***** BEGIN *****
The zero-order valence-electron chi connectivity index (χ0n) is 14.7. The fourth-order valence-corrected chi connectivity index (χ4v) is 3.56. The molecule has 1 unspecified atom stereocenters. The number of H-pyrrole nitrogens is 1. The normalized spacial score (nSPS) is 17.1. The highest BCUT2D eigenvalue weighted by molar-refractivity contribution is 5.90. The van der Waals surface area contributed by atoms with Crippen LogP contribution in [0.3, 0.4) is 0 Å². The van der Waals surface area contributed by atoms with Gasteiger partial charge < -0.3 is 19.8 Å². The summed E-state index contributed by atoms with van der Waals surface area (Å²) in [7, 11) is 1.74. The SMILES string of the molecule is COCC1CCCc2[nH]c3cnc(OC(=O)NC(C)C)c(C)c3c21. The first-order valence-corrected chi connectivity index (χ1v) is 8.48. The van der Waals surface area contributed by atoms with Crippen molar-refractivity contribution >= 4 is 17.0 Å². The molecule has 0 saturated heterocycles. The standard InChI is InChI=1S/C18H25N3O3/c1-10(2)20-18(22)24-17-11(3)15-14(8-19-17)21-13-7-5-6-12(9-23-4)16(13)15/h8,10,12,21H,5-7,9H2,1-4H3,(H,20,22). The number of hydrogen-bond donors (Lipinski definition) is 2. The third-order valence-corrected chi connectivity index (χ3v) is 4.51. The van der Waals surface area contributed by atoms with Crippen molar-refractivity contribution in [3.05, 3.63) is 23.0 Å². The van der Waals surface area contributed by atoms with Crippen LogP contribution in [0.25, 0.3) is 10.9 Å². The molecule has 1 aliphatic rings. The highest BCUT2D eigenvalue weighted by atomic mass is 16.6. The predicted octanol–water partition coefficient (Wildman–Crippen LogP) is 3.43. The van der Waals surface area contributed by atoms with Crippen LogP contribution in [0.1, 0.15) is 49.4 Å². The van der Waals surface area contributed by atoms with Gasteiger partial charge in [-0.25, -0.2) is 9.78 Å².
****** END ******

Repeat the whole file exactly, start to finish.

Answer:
The zero-order valence-electron chi connectivity index (χ0n) is 14.7. The fourth-order valence-corrected chi connectivity index (χ4v) is 3.56. The molecule has 1 unspecified atom stereocenters. The number of H-pyrrole nitrogens is 1. The normalized spacial score (nSPS) is 17.1. The highest BCUT2D eigenvalue weighted by molar-refractivity contribution is 5.90. The van der Waals surface area contributed by atoms with Crippen LogP contribution in [0.3, 0.4) is 0 Å². The van der Waals surface area contributed by atoms with Gasteiger partial charge < -0.3 is 19.8 Å². The summed E-state index contributed by atoms with van der Waals surface area (Å²) in [7, 11) is 1.74. The SMILES string of the molecule is COCC1CCCc2[nH]c3cnc(OC(=O)NC(C)C)c(C)c3c21. The first-order valence-corrected chi connectivity index (χ1v) is 8.48. The van der Waals surface area contributed by atoms with Crippen molar-refractivity contribution >= 4 is 17.0 Å². The molecule has 0 saturated heterocycles. The standard InChI is InChI=1S/C18H25N3O3/c1-10(2)20-18(22)24-17-11(3)15-14(8-19-17)21-13-7-5-6-12(9-23-4)16(13)15/h8,10,12,21H,5-7,9H2,1-4H3,(H,20,22). The number of hydrogen-bond donors (Lipinski definition) is 2. The third-order valence-corrected chi connectivity index (χ3v) is 4.51. The van der Waals surface area contributed by atoms with Crippen molar-refractivity contribution in [3.05, 3.63) is 23.0 Å². The van der Waals surface area contributed by atoms with Crippen LogP contribution in [0.25, 0.3) is 10.9 Å². The molecule has 1 aliphatic rings. The highest BCUT2D eigenvalue weighted by atomic mass is 16.6. The predicted octanol–water partition coefficient (Wildman–Crippen LogP) is 3.43. The van der Waals surface area contributed by atoms with Crippen LogP contribution in [0.1, 0.15) is 49.4 Å². The van der Waals surface area contributed by atoms with Gasteiger partial charge in [-0.25, -0.2) is 9.78 Å².